In a rereading of Jacques Derrida's writings on Freud, I trace the connections between his treatment of differance and his treatment of technology and unconscious memory. I focus on the challenge which Derrida's writings pose for a certain idea of history, including the history of technological development, and I locate that challenge in Derrida's deconstruction of the opposition of nature and technology, the human and the machine, the virtual and the real, the living and the inert. In proposing that these (...) opposed elements are better thought of as deferrals of each other and that, therefore, neither of the opposed elements can be ontologically privileged, Derrida's writings offer a shift in ontological perspective befitting the age of teletechnology. In all this, Derrida's writings show that Freud's treatment of unconscious memory is still relevant, even while Derrida's writings offer a thought of unconscious memory that goes beyond Freud's, that is to say, goes beyond thought of the unconscious when it is conceived narrowly as a possession of the individual subject. Rather than referring unconscious memory to the individual subject, Derrida returns unconscious memory to thought and its technical substrates. It is in doing so that Derrida's writings propose an ontological shift. (shrink)
: The relationship between facts and values—in particular, naturalism and normativity—poses an ongoing challenge for feminist science studies. Some have argued that the fact/value holism of W.V. Quine's naturalized epistemology holds promise. I argue that Quinean epistemology, while appropriately naturalized, might weaken the normative force of feminist claims. I then show that Quinean epistemic themes are unnecessary for feminist science studies. The empirical nature of our work provides us with all the naturalized normativity we need.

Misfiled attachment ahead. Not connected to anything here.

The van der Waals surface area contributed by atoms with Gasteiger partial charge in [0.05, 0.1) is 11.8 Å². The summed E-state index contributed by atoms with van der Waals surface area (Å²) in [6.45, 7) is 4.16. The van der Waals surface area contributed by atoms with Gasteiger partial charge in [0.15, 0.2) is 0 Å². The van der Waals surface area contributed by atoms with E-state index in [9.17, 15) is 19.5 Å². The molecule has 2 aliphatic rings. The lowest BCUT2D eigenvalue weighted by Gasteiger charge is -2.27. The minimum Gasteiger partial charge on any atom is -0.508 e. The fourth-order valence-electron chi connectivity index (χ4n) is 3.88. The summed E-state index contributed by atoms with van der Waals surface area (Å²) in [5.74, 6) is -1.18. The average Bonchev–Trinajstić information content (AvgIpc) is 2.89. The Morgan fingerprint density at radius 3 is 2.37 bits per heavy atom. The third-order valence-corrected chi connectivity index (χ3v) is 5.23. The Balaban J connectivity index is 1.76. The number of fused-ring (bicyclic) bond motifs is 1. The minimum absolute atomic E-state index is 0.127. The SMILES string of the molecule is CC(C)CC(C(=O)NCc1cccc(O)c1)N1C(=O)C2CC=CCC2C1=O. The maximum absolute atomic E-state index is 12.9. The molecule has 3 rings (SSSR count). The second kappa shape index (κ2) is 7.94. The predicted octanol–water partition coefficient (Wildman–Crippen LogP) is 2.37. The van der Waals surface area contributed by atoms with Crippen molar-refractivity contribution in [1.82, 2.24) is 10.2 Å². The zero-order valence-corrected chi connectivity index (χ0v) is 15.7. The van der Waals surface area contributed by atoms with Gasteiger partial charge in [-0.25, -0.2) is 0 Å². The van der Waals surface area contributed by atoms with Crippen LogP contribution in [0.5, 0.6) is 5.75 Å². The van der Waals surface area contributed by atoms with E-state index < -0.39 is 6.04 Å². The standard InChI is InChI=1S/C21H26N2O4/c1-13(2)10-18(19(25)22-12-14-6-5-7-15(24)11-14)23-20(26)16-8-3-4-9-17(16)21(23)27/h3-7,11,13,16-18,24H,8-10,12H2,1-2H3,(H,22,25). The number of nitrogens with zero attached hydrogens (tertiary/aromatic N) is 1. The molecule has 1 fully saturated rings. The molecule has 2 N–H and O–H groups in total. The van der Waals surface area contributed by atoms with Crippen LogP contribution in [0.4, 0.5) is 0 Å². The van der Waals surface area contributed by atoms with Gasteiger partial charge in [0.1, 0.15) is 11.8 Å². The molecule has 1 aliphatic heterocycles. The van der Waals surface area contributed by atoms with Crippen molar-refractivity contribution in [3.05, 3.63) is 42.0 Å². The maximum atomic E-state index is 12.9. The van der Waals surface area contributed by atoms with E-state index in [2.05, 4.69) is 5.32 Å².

Racist beliefs express value judgments. According to an influential view, value judgments are subjective, and not amenable to rational adjudication. In contrast, we argue that the value judgments expressed in, for example, racist beliefs, are false and objectively so. Our account combines a naturalized, philosophical account of meaning inspired by Donald Davidson, with a prominent social-psychological theory of values pioneered by the social-psychologist Milton Rokeach. We use this interdisciplinary approach to show that, just as with beliefs expressing descriptive judgments, beliefs (...) expressing value judgments have empirical content, or can be inferentially linked to beliefs that do; the truth or falsity of that content can be objectively assigned; and that assignment is amenable to rational assessment. While versions of this objective view of value judgments have been defended by moral realists of various metaphysical stripes, our argument has the virtue of appealing, instead, to accounts that are as naturalistically informed as possible. And, unlike the influential subjective view of value judgments, and racist beliefs more particularly, our arguments are better able to account for instances where rational, persuasive strategies have been effective in reducing the ubiquity of racism in American culture. (shrink)